An uneasy calm prevailed in Gaza on Monday with Israel and Hamas scaling down their hostilities amid calls by the United States and the United Nation for an "immediate and unconditional humanitarian ceasefire" to put an end to the 21-day conflict during Eid and beyond.
Israeli tank fire killed a four-year-old boy in the northern Gaza Strip, the first death since the two sides began observing an unofficial lull in fighting.
Israeli jets pounded three Hamas sites in Gaza after a rocket was launched at Israel. However, an Israeli army spokesman said there were no air strikes on Gaza since last night but that one rocket was fired from Gaza last night and another on Monday morning, with the army responding to it.
"This ceasefire or abatement is dynamic on the ground. If we need to, we will respond," Israel's chief military spokesman Brigadier General Motti Almoz said.
The latest death raised the Palestinian death toll to 1,036 in Israel's military campaign in Gaza to destroy rockets and cross-border tunnels which began on July 8. The conflict has also claimed the lives of 43 Israeli soldiers, two Israeli civilians and a Thai national.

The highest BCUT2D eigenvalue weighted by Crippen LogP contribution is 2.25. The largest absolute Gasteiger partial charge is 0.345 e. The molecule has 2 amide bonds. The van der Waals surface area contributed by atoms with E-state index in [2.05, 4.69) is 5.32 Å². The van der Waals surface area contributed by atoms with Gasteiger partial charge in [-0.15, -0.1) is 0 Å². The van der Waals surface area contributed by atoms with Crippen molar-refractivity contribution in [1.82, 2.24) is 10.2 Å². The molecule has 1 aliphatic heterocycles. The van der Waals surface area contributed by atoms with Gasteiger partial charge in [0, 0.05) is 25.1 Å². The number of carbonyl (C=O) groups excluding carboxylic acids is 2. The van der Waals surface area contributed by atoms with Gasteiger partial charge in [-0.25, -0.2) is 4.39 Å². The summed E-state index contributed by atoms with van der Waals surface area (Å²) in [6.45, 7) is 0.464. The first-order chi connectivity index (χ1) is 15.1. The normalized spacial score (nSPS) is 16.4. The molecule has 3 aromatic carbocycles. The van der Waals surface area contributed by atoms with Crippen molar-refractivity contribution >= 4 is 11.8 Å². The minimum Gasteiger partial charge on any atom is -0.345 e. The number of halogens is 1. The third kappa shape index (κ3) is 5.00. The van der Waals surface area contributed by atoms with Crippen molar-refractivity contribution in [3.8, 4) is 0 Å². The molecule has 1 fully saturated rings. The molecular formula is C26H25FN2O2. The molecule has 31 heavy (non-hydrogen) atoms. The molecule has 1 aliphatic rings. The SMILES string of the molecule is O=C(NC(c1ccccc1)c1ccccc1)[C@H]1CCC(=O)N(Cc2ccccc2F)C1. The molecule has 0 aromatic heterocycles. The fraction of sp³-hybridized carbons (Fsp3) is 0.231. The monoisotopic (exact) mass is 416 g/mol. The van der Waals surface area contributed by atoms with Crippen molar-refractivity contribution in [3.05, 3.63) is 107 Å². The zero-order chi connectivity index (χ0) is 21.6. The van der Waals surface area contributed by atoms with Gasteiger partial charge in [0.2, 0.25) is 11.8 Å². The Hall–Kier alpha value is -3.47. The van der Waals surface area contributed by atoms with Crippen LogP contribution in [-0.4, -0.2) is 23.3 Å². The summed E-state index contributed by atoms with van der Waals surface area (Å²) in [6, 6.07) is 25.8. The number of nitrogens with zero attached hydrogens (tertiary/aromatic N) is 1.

The Gaza health ministry on Sunday revised the number of Palestinian dead down by 30 after some relatives found missing family members.
The United Nation Security Council late on Monday night called for an "immediate and unconditional humanitarian ceasefire" between Israel and Palestine, asking the parties to implement the truce beyond the Muslim holiday of Eid and allow delivery of urgently needed assistance in Gaza.
An emergency session of the council backed a UN statement calling for a truce over Eid al-Fitr "and beyond".
The Security Council endorsed a statement from Rwanda, the current president of the council, calling for a "durable" truce based on an Egyptian initiative - under which a pause in hostilities would lead to substantive talks on the future of Gaza, including the opening of Gaza's border crossings.
Meanwhile, Gaza had its quietest night in weeks after a weekend punctuated by brief truce initiatives offered by both Israel and Hamas.
United States President Barack Obama also telephoned Israeli Prime Minister Benjamin Netanyahu and called for an "immediate and unconditional ceasefire".
"The President underscored the US' strong condemnation of Hamas' rocket and tunnel attacks against Israel and reaffirmed Israel's right to defend itself. The President also reiterated the US' serious and growing concern about the rising number of Palestinian civilian deaths and the loss of Israeli lives, as well as the worsening humanitarian situation in Gaza," a White House statement said.